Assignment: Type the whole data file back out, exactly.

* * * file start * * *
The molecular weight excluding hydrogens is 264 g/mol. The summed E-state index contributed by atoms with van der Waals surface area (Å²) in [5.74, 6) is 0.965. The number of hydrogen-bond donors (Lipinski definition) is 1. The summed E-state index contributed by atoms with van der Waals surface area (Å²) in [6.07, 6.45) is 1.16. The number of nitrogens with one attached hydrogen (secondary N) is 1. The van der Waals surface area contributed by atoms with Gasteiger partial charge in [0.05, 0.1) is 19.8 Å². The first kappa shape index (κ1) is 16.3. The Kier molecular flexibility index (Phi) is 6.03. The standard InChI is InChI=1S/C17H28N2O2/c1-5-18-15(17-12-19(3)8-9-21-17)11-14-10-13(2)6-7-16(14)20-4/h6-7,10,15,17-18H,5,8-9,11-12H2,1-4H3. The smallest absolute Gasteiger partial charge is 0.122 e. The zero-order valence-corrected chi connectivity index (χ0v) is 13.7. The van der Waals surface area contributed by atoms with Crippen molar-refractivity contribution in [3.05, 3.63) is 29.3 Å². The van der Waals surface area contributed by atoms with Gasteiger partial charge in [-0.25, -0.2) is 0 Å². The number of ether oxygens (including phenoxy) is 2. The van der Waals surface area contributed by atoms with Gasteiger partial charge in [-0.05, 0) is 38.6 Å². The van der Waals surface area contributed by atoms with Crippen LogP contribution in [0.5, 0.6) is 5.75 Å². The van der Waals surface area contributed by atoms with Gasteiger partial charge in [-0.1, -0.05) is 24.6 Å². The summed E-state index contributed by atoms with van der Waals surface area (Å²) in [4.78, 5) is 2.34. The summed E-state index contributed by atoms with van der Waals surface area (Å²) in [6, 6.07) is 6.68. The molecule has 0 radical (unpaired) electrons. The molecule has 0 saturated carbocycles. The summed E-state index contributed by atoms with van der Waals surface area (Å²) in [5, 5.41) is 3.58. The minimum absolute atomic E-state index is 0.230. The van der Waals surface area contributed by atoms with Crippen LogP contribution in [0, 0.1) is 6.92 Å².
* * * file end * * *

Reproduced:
The molecular weight excluding hydrogens is 264 g/mol. The summed E-state index contributed by atoms with van der Waals surface area (Å²) in [5.74, 6) is 0.965. The number of hydrogen-bond donors (Lipinski definition) is 1. The summed E-state index contributed by atoms with van der Waals surface area (Å²) in [6.07, 6.45) is 1.16. The number of nitrogens with one attached hydrogen (secondary N) is 1. The van der Waals surface area contributed by atoms with Gasteiger partial charge in [0.05, 0.1) is 19.8 Å². The first kappa shape index (κ1) is 16.3. The Kier molecular flexibility index (Phi) is 6.03. The standard InChI is InChI=1S/C17H28N2O2/c1-5-18-15(17-12-19(3)8-9-21-17)11-14-10-13(2)6-7-16(14)20-4/h6-7,10,15,17-18H,5,8-9,11-12H2,1-4H3. The smallest absolute Gasteiger partial charge is 0.122 e. The zero-order valence-corrected chi connectivity index (χ0v) is 13.7. The van der Waals surface area contributed by atoms with Crippen molar-refractivity contribution in [3.05, 3.63) is 29.3 Å². The van der Waals surface area contributed by atoms with Gasteiger partial charge in [-0.25, -0.2) is 0 Å². The number of ether oxygens (including phenoxy) is 2. The van der Waals surface area contributed by atoms with Gasteiger partial charge in [-0.05, 0) is 38.6 Å². The van der Waals surface area contributed by atoms with Crippen LogP contribution in [0.5, 0.6) is 5.75 Å². The van der Waals surface area contributed by atoms with Gasteiger partial charge in [-0.1, -0.05) is 24.6 Å². The summed E-state index contributed by atoms with van der Waals surface area (Å²) in [4.78, 5) is 2.34. The summed E-state index contributed by atoms with van der Waals surface area (Å²) in [6, 6.07) is 6.68. The molecule has 0 radical (unpaired) electrons. The molecule has 0 saturated carbocycles. The summed E-state index contributed by atoms with van der Waals surface area (Å²) in [5, 5.41) is 3.58. The minimum absolute atomic E-state index is 0.230. The van der Waals surface area contributed by atoms with Crippen LogP contribution in [0, 0.1) is 6.92 Å².